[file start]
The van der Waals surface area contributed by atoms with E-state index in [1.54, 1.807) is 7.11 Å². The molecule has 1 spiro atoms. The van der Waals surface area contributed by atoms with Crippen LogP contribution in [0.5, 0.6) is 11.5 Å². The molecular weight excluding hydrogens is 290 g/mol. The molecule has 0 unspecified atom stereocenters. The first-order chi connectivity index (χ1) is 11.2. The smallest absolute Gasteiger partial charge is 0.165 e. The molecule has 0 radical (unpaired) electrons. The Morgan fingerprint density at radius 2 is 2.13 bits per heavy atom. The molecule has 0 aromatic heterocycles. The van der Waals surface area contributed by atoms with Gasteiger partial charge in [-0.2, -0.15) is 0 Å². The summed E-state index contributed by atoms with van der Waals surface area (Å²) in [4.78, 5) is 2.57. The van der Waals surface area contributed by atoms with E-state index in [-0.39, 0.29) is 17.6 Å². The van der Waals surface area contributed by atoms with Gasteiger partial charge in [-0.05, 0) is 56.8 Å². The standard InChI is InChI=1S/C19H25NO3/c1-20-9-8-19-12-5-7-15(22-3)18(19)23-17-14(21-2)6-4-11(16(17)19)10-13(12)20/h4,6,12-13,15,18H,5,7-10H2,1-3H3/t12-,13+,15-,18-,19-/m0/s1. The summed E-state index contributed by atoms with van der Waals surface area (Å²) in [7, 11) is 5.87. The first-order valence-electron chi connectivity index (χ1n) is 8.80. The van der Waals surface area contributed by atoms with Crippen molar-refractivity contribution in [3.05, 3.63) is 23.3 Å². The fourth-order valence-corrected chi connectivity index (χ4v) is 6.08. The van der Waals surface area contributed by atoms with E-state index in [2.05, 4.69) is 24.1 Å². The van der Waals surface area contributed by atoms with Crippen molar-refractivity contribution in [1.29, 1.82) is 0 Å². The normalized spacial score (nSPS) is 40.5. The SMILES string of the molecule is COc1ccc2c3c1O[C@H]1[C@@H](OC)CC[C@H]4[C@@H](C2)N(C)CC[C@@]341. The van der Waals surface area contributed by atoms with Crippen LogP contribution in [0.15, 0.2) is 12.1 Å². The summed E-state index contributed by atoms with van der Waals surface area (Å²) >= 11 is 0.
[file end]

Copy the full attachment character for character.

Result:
The van der Waals surface area contributed by atoms with E-state index in [1.54, 1.807) is 7.11 Å². The molecule has 1 spiro atoms. The van der Waals surface area contributed by atoms with Crippen LogP contribution in [0.5, 0.6) is 11.5 Å². The molecular weight excluding hydrogens is 290 g/mol. The molecule has 0 unspecified atom stereocenters. The first-order chi connectivity index (χ1) is 11.2. The smallest absolute Gasteiger partial charge is 0.165 e. The molecule has 0 radical (unpaired) electrons. The Morgan fingerprint density at radius 2 is 2.13 bits per heavy atom. The molecule has 0 aromatic heterocycles. The van der Waals surface area contributed by atoms with Gasteiger partial charge in [-0.2, -0.15) is 0 Å². The summed E-state index contributed by atoms with van der Waals surface area (Å²) in [4.78, 5) is 2.57. The van der Waals surface area contributed by atoms with E-state index in [-0.39, 0.29) is 17.6 Å². The van der Waals surface area contributed by atoms with Gasteiger partial charge in [-0.05, 0) is 56.8 Å². The standard InChI is InChI=1S/C19H25NO3/c1-20-9-8-19-12-5-7-15(22-3)18(19)23-17-14(21-2)6-4-11(16(17)19)10-13(12)20/h4,6,12-13,15,18H,5,7-10H2,1-3H3/t12-,13+,15-,18-,19-/m0/s1. The summed E-state index contributed by atoms with van der Waals surface area (Å²) in [7, 11) is 5.87. The first-order valence-electron chi connectivity index (χ1n) is 8.80. The van der Waals surface area contributed by atoms with Crippen molar-refractivity contribution in [3.05, 3.63) is 23.3 Å². The fourth-order valence-corrected chi connectivity index (χ4v) is 6.08. The van der Waals surface area contributed by atoms with E-state index in [2.05, 4.69) is 24.1 Å². The van der Waals surface area contributed by atoms with Crippen molar-refractivity contribution in [1.29, 1.82) is 0 Å². The normalized spacial score (nSPS) is 40.5. The SMILES string of the molecule is COc1ccc2c3c1O[C@H]1[C@@H](OC)CC[C@H]4[C@@H](C2)N(C)CC[C@@]341. The van der Waals surface area contributed by atoms with Crippen LogP contribution in [0.15, 0.2) is 12.1 Å². The summed E-state index contributed by atoms with van der Waals surface area (Å²) >= 11 is 0.